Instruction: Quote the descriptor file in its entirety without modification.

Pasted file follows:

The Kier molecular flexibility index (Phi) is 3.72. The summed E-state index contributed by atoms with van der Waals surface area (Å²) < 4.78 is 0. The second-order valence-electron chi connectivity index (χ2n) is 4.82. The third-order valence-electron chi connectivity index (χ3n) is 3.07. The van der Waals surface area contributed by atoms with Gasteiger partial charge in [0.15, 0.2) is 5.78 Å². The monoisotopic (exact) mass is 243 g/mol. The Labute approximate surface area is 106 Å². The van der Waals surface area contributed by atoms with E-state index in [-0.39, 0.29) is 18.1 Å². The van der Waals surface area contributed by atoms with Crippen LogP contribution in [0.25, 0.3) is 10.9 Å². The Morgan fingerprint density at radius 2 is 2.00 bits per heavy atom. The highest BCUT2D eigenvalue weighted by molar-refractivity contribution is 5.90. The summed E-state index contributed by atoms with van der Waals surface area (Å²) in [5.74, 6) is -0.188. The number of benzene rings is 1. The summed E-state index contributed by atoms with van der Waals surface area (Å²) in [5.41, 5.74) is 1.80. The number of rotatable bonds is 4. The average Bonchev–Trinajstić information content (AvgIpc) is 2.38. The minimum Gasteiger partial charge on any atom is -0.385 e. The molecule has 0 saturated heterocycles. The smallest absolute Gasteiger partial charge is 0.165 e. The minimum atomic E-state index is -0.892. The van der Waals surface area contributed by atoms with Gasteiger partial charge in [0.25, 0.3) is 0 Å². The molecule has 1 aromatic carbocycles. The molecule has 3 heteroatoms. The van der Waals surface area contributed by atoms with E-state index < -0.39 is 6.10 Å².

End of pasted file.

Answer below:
The Kier molecular flexibility index (Phi) is 3.72. The summed E-state index contributed by atoms with van der Waals surface area (Å²) < 4.78 is 0. The second-order valence-electron chi connectivity index (χ2n) is 4.82. The third-order valence-electron chi connectivity index (χ3n) is 3.07. The van der Waals surface area contributed by atoms with Gasteiger partial charge in [0.15, 0.2) is 5.78 Å². The monoisotopic (exact) mass is 243 g/mol. The Labute approximate surface area is 106 Å². The van der Waals surface area contributed by atoms with E-state index in [-0.39, 0.29) is 18.1 Å². The van der Waals surface area contributed by atoms with Crippen LogP contribution in [0.25, 0.3) is 10.9 Å². The Morgan fingerprint density at radius 2 is 2.00 bits per heavy atom. The highest BCUT2D eigenvalue weighted by molar-refractivity contribution is 5.90. The summed E-state index contributed by atoms with van der Waals surface area (Å²) in [5.74, 6) is -0.188. The number of benzene rings is 1. The summed E-state index contributed by atoms with van der Waals surface area (Å²) in [5.41, 5.74) is 1.80. The number of rotatable bonds is 4. The average Bonchev–Trinajstić information content (AvgIpc) is 2.38. The minimum Gasteiger partial charge on any atom is -0.385 e. The molecule has 0 saturated heterocycles. The smallest absolute Gasteiger partial charge is 0.165 e. The minimum atomic E-state index is -0.892. The van der Waals surface area contributed by atoms with Gasteiger partial charge in [0.25, 0.3) is 0 Å². The molecule has 1 aromatic carbocycles. The molecule has 3 heteroatoms. The van der Waals surface area contributed by atoms with E-state index < -0.39 is 6.10 Å².